MotoGP, Qatar GP: the Good, the Bad and the Ugly

Italy beats Spain 5 to 4 on the podium across the three classes, then it's Dovizioso 3 - Marquez 0 in terms of sprint finishes. And then there's Valentino, old but not slow


Repetita iuvant, particularly when we have Dovizioso and Marquez at the last corner. While Marc gives it a go, eyes tight shut, Andrea keeps them wide open, crossing the line first with his red bike and writing another chapter in what is becoming an increasingly thrilling book. Opposites attract, and when the Italian and the Spaniard cross paths it always results in a great show.

With the addition of Valentino, who may be advancing in years but but it still quick. A trio to make everyone happy, even the other riders. The others are pleased to have been in the mix, like Zarco who only realised too late that his strategy was the wrong one, or they pik up the pieces, like Lorenzo whose surreal weekend was further conditioned by a dose of bad luck.

An action-packed first MotoGP race then, but the young Italians had already warmed-up the crowd. Hats off to Bagnaia and Baldassarrri, and Dalla Porta. Race one may be done and dusted, but we have another 18 still to enjoy.

THE GOOD – Italy beats Spain 5 to 4, but two wins boost the result. The two nations shared all of the 9 podium places available. As for the Italians, we saw Lorenzo Dalla Porta finish top 3 for the first time, Bagnaia, who was in need of confirmation, Baldassarri, back at the sharp end after a season to forget. Valentino, for whom we need some new words, having already exhausted all possible adjectives over the last 23 years. And then there's Dovizioso, but we'll get to him later.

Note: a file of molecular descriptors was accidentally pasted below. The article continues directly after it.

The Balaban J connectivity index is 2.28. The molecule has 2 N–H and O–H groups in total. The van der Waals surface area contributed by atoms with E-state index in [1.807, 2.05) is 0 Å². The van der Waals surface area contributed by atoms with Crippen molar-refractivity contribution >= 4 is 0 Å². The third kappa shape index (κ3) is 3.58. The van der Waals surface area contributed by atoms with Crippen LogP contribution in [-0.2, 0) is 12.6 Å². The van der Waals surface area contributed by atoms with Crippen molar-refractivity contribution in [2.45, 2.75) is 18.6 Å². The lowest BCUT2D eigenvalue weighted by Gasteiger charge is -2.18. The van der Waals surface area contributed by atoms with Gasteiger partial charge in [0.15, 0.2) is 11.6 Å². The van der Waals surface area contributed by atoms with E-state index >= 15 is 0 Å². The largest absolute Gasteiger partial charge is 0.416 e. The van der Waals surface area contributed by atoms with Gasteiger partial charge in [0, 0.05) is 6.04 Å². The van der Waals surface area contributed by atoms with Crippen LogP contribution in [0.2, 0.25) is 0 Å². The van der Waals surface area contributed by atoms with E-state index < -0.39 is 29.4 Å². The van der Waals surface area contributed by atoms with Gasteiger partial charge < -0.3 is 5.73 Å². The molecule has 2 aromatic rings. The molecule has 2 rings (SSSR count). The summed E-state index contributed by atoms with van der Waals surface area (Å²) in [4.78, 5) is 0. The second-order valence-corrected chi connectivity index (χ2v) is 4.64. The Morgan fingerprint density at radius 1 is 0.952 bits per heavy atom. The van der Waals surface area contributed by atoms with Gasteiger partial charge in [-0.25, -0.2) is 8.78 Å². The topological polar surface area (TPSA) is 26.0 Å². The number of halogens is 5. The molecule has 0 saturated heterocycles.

THE UGLY –  The decision to alter the time of the race (bringing it forward) came with inevitable consequences. Like a warm-up that took place in the sun and an FP3 that proved useless in terms of gaining entry to Q2. There was no risk of a wet MotoGP race in the end, but there were other negatives.

THE BAD – The months pass but Lorenzo still can't score the kind of result he wants with the Ducati. Jorge is on edge and something's not right in the garage either, what with sparking chains and brakes losing pieces. Patience is a virtue of the strong, as they say in Italy. The Majorcan needs to remember this.

THE DISAPPOINTMENT – Up until a few months ago, there were rumours that Lorenzo might head to KTM, then Zarco, but after the orange bike's performance last weekend, few riders will be tempted to take a trip to Austria. Not even Red Bull money will energise a top rider if the RC16 doesn't pick up, and quickly. There is still time to grow, but the time to attract top level riders is short.

THE CONFIRMATION  – Dovizioso has both the white and black horse, his Ducati an entire herd hidden under the fairing. Andrea is not whispering to horses, but shouting in his rivals' faces - there's no doubt that they have him to contend with (again) this year. His rivals continue to flatter him while at the same time fearing him, perhaps it's time to replace the alter dedicated to Saint Stoner in Borgo Panigale.

THE MISTAKE – When you have a green Honda that goes like the Ducati MotoGP along the straight, all you have to do is hang on and enjoy the rider. Enea Bastianini failed to do so and watched the final sprint from the garage.

THE SURPRISE  –  Three Hondas in the top 7 at Losail is like a snow shower in the desert, but without the cold. It serves, above all, as a warning to their rivals. HRC has really done its homework, and considering who's behind the desk, it's not hard to make predictions.

THE PASS – There's a fine line between a master stroke and disaster. The closer you can get without crashing, the better you are and, in this respect, Marquez is an artist. His latest work? Passing Zarco with a bike like a snake. Lucky for Dovizioso that he was up ahead, he didn't see the risk.

THE INTERESTING FACT– As they took to the podium, the riders took a look back in time to their first race in the reigning class. Marquez started: “I finished behind Valentino”. “The simple pleasures” joked the Doctor, before recalling his first time on the 500. “We were in South Africa, I started further back but caught up, I made the fastest lap of the race. Once I'd reached the leading group, I thought ‘why are they going so slow?’ and then I crashed”.

I TOLD YOU SO – Lorenzo: “anything can happen in MotoGP”. Even ending up without brakes.


Translated by Heather Watson

Related articles